Academic journal article Atlantic Economic Journal

The Trade Balance Effects of U.S. Foreign Direct Investment in Mexico

Academic journal article Atlantic Economic Journal

The Trade Balance Effects of U.S. Foreign Direct Investment in Mexico

Article excerpt

Introduction

The 1993 ratification of the North American Free Trade Agreement (NAFTA) is the most visible symbol of the deepening relationship between the U.S. and Mexico. However, earlier bilateral agreements and Mexico's joining the General Agreement on Tariffs and Trade had already moved the two economies inexorably closer.

This relationship poses unique challenges to the U.S. and Mexico. The principle popular concern expressed in the U.S. about NAFTA is that it will export jobs to Mexico, a concern immortalized in Ross Perot's statement that NAFTA would create a "giant sucking sound" as U.S. firms migrate across the border, taking U.S. jobs with them. Indeed, NAFTA does contain provisions to encourage U.S. investment in Mexico, including the establishment of the North American Development Bank to finance Mexico-U.S. projects.

The second major criticism of NAFTA is related to the first. Critics contend that NAFTA will worsen the U.S. trade balance because additional investment in Mexico, coupled with the elimination of tariffs, will increase U.S. imports from Mexican affiliates of U.S. firms. Also, a greater Mexican industrial base might reduce the demand for U.S.made goods in Mexico. On the other hand, those supporting NAFTA suggest that the removal of barriers to investment will allow U.S. firms to establish a presence in the Mexican market. This would increase their sales and require the Mexican subsidiary to import inputs from the U.S. parent firm and capital goods from unaffiliated U.S. firms.

This paper examines the effect of U.S. FDI in Mexico on U.S. trade. The second section explains how FDI may affect trade flows. The third section reports the growth of aggregate and sector-level U.S.-Mexico trade and FDI. The fourth section presents estimates of the effects of U.S. FDI in Mexico on both aggregate U.S. exports and imports and intrafirm trade using classical regression techniques. Empirical estimation proceeds with tests for stationarity and cointegration. Impulse response functions and variance decomposition are utilized to reveal the dynamic effect of FDI on exports and imports. The fifth section concludes this paper.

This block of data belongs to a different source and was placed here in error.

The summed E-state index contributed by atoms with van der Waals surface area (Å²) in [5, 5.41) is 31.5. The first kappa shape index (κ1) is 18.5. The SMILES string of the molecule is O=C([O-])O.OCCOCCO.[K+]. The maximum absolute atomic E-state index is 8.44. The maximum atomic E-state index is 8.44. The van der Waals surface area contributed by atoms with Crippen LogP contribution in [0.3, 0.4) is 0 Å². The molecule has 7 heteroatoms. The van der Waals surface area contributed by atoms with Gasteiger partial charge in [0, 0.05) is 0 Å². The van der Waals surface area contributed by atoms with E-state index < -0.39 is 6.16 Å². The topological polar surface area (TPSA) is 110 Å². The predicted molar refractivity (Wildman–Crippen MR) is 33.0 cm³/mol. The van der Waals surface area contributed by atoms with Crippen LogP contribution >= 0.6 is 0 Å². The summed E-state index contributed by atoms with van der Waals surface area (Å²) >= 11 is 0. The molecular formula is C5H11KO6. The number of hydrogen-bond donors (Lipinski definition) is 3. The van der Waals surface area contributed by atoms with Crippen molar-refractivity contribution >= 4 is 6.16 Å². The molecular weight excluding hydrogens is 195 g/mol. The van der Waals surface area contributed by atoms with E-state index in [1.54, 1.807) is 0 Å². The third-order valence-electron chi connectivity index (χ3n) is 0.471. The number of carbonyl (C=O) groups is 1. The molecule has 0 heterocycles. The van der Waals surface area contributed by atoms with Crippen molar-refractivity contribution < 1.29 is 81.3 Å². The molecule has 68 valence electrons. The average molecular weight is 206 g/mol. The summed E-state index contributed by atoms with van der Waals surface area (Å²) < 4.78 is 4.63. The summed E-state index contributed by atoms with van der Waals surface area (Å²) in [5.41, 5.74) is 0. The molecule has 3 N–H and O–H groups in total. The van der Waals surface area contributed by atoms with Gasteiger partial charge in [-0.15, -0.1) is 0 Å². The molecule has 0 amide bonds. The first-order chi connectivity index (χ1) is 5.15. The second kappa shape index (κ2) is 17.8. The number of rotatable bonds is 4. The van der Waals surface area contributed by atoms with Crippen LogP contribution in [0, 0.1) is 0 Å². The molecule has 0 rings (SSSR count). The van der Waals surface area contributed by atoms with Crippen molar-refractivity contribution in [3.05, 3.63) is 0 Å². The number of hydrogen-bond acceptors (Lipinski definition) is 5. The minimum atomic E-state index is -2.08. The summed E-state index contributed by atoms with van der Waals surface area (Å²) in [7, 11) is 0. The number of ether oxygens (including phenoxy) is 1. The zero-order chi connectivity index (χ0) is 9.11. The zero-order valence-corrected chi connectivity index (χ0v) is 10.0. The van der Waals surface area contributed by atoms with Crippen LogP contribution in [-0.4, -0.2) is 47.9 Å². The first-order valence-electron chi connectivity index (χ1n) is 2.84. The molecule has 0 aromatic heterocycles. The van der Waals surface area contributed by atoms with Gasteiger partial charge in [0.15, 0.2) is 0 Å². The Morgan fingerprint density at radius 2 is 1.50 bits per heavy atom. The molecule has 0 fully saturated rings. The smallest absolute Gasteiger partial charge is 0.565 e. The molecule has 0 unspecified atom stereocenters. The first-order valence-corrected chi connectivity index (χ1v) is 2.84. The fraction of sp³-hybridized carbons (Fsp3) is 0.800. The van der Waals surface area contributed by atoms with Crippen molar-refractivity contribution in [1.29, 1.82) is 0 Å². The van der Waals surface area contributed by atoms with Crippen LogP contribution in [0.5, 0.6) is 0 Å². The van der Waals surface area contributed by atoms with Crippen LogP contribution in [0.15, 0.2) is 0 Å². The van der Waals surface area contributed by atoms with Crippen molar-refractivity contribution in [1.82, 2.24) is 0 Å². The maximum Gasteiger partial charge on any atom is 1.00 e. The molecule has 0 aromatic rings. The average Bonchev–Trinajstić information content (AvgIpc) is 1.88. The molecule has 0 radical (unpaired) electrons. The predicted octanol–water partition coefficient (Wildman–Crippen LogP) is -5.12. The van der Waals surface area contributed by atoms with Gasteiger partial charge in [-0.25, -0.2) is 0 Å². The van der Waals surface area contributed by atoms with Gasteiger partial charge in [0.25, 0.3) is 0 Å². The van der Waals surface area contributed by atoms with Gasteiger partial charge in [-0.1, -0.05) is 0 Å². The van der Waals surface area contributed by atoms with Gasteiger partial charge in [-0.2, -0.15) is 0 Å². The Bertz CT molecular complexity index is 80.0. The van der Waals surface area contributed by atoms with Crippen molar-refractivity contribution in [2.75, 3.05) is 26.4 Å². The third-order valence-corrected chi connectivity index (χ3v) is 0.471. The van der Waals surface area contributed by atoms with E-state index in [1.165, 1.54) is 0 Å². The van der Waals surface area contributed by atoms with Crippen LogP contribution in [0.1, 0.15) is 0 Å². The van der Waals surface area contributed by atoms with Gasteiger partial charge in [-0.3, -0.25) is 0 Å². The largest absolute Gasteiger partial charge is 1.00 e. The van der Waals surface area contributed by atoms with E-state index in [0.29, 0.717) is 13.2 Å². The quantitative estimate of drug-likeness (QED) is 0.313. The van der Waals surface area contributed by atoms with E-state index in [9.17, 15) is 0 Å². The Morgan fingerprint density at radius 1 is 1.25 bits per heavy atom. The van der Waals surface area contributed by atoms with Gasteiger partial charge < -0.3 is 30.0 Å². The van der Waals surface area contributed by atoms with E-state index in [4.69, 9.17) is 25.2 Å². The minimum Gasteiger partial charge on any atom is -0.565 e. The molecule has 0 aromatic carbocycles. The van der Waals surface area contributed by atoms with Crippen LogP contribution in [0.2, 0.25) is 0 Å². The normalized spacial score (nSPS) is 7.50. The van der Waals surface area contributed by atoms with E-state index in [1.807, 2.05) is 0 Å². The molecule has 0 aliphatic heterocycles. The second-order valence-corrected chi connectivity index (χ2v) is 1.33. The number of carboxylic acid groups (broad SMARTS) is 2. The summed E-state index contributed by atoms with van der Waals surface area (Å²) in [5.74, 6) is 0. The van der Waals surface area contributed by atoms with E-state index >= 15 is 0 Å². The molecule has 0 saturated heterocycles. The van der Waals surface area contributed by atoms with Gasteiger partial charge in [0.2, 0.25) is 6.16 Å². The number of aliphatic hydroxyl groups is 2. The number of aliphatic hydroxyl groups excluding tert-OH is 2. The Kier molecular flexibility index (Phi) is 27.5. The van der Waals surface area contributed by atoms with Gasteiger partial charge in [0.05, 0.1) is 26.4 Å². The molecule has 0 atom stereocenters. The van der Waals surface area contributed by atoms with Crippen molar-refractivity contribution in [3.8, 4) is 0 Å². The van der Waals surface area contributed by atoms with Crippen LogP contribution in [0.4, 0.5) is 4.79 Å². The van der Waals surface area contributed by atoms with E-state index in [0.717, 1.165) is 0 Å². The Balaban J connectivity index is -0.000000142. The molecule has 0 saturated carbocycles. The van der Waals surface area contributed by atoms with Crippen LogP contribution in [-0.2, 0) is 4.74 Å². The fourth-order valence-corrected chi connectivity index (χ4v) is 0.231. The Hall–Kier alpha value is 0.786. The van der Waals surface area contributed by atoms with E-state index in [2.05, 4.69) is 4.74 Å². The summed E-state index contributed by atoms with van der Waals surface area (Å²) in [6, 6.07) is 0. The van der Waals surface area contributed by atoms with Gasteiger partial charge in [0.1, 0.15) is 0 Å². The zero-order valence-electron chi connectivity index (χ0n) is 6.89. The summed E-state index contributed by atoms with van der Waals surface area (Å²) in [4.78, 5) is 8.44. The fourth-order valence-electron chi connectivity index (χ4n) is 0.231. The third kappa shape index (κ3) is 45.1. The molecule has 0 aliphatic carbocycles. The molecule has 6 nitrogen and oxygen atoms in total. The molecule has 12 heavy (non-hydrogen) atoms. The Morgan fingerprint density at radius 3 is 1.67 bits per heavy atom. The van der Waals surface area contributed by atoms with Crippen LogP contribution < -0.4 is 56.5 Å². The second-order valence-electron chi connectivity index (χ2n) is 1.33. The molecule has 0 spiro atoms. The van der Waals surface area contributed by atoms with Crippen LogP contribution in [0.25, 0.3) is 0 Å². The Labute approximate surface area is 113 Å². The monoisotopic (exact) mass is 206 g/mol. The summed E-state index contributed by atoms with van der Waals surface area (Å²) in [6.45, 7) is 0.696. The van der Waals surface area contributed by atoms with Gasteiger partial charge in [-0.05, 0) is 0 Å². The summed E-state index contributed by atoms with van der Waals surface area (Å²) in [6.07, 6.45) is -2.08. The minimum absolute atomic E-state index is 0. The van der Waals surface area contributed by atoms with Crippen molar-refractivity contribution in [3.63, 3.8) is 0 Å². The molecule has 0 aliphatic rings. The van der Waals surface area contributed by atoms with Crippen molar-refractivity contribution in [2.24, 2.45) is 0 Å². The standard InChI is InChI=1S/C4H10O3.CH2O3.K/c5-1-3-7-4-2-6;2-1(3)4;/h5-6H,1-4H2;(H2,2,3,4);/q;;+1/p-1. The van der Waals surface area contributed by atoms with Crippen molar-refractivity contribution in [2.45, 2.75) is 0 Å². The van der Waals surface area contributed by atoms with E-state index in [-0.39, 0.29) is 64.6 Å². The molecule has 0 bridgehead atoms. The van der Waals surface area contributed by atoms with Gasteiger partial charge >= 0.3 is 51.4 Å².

FDI and Trade Flows

Theoretically, FDI and exports can be substitutes [Mundel, 1957] or complements [Markusen, 1983; Helpman, 1984] and the effect on imports cannot be predicted a priori. Table 1 summarizes several ways FDI can affect exports and imports. If FDI substitutes Mexican for U.S.-manufactured goods for sale in the Mexican market, then U.S. exports will fall. However, exports will rise if Mexican production requires inputs from the U.S. parent or unaffiliated firms. U.S. exports of inputs will rise if lower Mexican production costs raise Mexico's demand for the multinational corporation's (MNC) product [Blomstrom et al., 1988]. Also, if the MNC's Mexican market grows due to falling production costs, then a market for the MNC's higher-end, home-produced goods may arise. Imports may rise or be unaffected by U.S. FDI in Mexico.

[TABULAR DATA FOR TABLE 1 OMITTED]

The effect of FDI on exports has been examined by Orr [1991], Blomstrom et al. [1988], Pfaffermayr [1994], and Lin [1995]. Only Orr examined the trade balance effects of inward FDI to the U.S. For the U.S., he suggests that FDI improves the competitiveness of U.S. firms in both U.S. and international markets. He finds an elasticity of U.S. aggregate exports to FDI of .21 which suggests that FDI in the U.S. during the late 1980s raised U.S. exports by roughly 20 billion dollars over the long term.

Orr hypothesized that inward FDI should lead to lower U.S. imports, but, empirically, an increase in FDI appears to raise aggregate imports even after several years. However, this finding does not hold up at the industry level. For example, Orr finds that FDI in the U.S. auto industry initially raised the trade deficit as imports of capital goods and parts offset the reduction in imports of finished automobiles. …

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